Super Bowl LI drew just slightly less of an audience than last year’s game.
According to The Hollywood Reporter, Sunday’s game, which saw the New England Patriots come back from a 25-point deficit to beat the Atlanta Falcons, recorded a 48.8 overnight rating. That’s only slightly down from the 49 overnight of last year’s Super Bowl.
The game averaged 111.9 million viewers, down from the Patriots’ previous Super Bowl appearance in 2015, which averaged 114.5 million, according to the report.
Despite Super Bowl LI making history as the first Super Bowl to go into overtime, the ratings didn’t necessarily reflect the moment. On the other hand, even relatively flat ratings for the Super Bowl could be viewed as good news as the NFL has endured consistently slumping ratings during the 2016 season.
Though ratings bounced back some in the back half of the season—leading NFL viewership to be down 7% on a two year basis according to analyst firm MoffettNathanson—the first half of the season was affected year-over-year by a contentious presidential campaign and the sudden dry-up of fantasy football service advertising.
While the Super Bowl game itself featured a historic comeback and an overtime first, the Halftime Show may have eclipsed viewership of the contest. According to TiVo, Lady Gaga’s halftime performance generated 41,000 tweets per minute, and according to the company’s data, ranked third of all time, right behind 2012’s performance by Madonna and 2015’s halftime show featuring Katy Perry and Lenny Kravitz.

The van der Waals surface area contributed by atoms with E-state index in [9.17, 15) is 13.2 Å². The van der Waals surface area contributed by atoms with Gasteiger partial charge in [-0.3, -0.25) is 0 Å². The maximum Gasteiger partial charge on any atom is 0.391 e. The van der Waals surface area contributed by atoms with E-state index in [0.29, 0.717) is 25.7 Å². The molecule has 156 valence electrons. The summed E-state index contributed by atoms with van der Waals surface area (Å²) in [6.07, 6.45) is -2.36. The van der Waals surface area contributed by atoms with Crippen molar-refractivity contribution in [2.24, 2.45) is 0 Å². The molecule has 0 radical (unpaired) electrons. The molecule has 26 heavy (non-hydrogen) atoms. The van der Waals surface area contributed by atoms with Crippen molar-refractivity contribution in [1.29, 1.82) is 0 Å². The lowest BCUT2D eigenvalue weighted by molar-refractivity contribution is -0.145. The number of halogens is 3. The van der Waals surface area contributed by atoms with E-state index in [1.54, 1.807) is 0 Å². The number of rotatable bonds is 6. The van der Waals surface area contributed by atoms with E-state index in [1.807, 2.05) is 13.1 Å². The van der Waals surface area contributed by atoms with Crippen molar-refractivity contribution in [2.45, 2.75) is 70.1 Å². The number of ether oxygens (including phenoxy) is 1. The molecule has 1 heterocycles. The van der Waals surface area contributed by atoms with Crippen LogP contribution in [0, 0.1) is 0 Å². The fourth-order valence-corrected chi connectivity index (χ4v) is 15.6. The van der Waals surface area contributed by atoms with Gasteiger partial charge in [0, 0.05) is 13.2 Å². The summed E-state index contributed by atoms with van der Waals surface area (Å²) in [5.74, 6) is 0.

TiVo said the most engaging in-game moments all came in the final 30 minutes of the game, with James White’s overtime touchdown sealing the victory driving the most engagement.
This year, it was Fox’s turn to broadcast the Super Bowl and the boost for the broadcaster came amid reports that Fox is seeing the best return among its rivals in terms of NFL costs versus viewership.
In terms of gross ratings points (GRPs), ESPN is paying $43 per thousand GRPs, while for the same reach, NBC pays $11, CBS pays $9 and Fox pays $8. According to MoffettNathanson, ESPN pays more than four times as much per viewer than the broadcasters for Monday Night Football.